Last week’s seminar we talked about the misunderstanding we have and presumptions we take granted for the discipline of Communication. That was very thought provoking to me but at the same time, I am afraid that some “mainstream” research cannot convince me as much as before (Mia’s example in her last week’s blog). However, the curiosity to find the interdisciplinary method also drives me to dig deeper by stepping back to get a broader landscape. The landscape is historical (why and how human became symbolic species) and related to other disciplines (linguistic, communication technologies, media, etc.)
Since I’ve read all the materials for this week in last semester’s, I tried to understand the supplemental reading on mimetic skills, Homo erectus, and Homo sapiens. I am not sure if I get the technical part of those explanations on brain structures but the idea of human evolution triggered intense thoughts about the final paper from last semester. I used language models to understand film cognition processes. The only reason for me using language models was that: it makes sense to me. However this week actually gave me a chance to rethink the real and solid reason for me to apply linguistic to filmic cognition.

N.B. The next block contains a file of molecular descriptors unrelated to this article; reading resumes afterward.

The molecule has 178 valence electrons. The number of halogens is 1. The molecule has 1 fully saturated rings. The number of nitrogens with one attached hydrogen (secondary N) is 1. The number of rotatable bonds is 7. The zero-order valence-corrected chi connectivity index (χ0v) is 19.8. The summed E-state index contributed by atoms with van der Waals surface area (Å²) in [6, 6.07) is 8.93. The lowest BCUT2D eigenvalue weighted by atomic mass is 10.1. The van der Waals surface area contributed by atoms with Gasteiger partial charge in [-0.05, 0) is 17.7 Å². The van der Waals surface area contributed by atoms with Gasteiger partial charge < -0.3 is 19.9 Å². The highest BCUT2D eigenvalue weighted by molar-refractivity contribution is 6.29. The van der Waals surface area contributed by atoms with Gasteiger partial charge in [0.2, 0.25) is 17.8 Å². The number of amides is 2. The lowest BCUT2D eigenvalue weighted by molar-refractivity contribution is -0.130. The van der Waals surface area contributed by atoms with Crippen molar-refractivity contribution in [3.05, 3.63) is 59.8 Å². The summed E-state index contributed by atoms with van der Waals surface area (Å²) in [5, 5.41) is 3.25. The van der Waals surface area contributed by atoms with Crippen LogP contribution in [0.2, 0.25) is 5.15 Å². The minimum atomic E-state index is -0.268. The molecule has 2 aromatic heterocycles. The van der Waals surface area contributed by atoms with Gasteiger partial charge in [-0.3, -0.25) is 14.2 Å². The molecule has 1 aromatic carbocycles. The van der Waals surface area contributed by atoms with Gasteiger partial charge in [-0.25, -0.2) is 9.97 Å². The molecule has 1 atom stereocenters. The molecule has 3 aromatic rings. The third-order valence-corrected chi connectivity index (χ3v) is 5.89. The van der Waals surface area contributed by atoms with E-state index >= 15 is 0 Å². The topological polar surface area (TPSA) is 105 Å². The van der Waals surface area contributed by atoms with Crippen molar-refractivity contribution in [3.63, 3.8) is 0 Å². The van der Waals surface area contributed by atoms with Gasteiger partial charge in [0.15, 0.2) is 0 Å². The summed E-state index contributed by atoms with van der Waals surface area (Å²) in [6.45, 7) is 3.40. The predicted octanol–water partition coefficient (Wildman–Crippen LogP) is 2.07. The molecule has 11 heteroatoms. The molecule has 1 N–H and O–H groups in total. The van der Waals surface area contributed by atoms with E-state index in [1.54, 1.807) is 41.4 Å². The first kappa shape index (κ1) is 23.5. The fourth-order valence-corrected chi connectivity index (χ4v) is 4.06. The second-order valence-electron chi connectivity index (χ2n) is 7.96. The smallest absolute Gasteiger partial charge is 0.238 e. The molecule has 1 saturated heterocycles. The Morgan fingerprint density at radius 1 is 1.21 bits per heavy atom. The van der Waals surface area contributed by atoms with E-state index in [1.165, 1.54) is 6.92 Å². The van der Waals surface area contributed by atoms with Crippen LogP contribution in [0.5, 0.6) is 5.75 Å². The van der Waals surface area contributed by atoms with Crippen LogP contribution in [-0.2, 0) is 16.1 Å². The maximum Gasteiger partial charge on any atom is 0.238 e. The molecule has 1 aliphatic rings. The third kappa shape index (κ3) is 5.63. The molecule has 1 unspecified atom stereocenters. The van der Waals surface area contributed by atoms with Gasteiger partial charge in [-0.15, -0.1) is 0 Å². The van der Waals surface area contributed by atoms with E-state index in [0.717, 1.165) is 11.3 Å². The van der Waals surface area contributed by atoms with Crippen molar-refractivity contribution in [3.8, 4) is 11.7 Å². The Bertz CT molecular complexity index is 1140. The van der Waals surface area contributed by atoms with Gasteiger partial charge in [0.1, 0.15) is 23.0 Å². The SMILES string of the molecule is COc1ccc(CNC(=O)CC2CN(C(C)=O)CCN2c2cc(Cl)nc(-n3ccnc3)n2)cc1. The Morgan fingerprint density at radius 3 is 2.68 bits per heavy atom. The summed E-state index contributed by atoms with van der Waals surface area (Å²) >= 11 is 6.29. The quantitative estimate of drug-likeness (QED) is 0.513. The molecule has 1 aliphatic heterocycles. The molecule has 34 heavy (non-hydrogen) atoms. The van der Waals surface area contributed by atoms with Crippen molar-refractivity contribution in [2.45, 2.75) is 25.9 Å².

According to Donald, there are three systems of memory representation: mimetic skill, languages, and external symbols. Each of these three is based on an inventive capacity, which means they are always growing— new lexicons, “new” languages (computer languages), new ways of presenting informations (digital versus old none digital) etc. Mimetic skill is the presumption of human language. We reflect on what we do and think. When we start reflecting, we became a symbolic species. We act and then think and eventually refine our actions. The refined actions are external representation of internal thinking and reflection. This process of converting internal information (meaning or thoughts) to somewhere external or vice versa is fundamental. From this perspective, languages, hunting tools, even just refining actions of grabbing things are essentially the same— something that helps exchanging meanings between the internal and external.
When I rethink of this argument and cognitive basis of language as “technologies”, I start to realize the solid research foundation for my final paper. Borrowing linguistic model to other media forms is not just “useful” but also based on the fact that human beings are fundamentally symbolic species. Cognitive approach is a good way to break the walls between different disciplines as cognition is beyond specificity of cultures and societies.